EUROPEAN UNION MAY BAN GM FOODS


The European Union may ban genetically modified (GM) foods. GM crops contain genes from other organisms. These genes might give a crop the ability to produce its own insecticide, for example, or the ability to withstand freezing. European consumer advocate groups have spoken out against the safety of GM foods, saying they are inadequately tested on people and may impact the environment.

Scientists say, however, that the process is safe. Industry scientists say Bt breaks down in days to harmless amino acids. In the case of the Bt gene, the entire gene sequence is known.

To make Bt corn, a Bt gene is extracted from the bacteria in which it occurs naturally. The Bt gene is linked to a common antibiotic resistance gene, and then this combination is inserted into the corn. The corn now has the Bt gene.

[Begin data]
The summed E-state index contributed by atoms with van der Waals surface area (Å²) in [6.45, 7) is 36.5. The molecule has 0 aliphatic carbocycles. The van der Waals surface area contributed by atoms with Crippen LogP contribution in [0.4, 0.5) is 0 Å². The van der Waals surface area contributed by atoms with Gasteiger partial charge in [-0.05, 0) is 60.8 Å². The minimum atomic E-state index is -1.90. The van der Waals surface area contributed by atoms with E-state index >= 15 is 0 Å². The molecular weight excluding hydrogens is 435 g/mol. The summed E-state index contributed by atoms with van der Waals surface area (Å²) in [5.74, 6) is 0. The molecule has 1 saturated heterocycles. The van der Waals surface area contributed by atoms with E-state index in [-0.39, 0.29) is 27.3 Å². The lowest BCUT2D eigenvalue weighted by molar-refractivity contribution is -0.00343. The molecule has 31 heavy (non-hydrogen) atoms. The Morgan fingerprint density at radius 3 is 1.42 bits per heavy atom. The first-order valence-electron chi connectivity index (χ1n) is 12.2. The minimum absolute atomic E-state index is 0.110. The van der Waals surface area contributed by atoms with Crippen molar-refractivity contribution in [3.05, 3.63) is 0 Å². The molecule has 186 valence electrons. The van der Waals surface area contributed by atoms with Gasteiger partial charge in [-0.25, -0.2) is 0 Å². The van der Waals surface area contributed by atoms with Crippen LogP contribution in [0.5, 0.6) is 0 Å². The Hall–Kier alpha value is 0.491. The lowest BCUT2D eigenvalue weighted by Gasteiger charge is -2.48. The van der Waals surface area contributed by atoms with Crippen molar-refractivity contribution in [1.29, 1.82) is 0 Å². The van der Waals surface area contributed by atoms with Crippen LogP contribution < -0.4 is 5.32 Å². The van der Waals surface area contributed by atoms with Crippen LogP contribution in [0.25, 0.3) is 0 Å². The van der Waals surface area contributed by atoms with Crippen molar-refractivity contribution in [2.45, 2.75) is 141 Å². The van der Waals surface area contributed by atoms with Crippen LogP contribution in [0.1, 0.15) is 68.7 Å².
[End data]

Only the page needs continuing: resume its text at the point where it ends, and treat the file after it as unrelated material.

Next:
American farmers planted 50% of their corn and soy fields with GM seeds last year. Most processed foods contain GM soy or corn ingredients. A European ban will greatly affect American farmers.

As yet, Americans are accepting GM ingredients in their foods but are starting to demand more labelling. At present, foods containing ingredients from GM crops in the U.S. do not need special labels.

 

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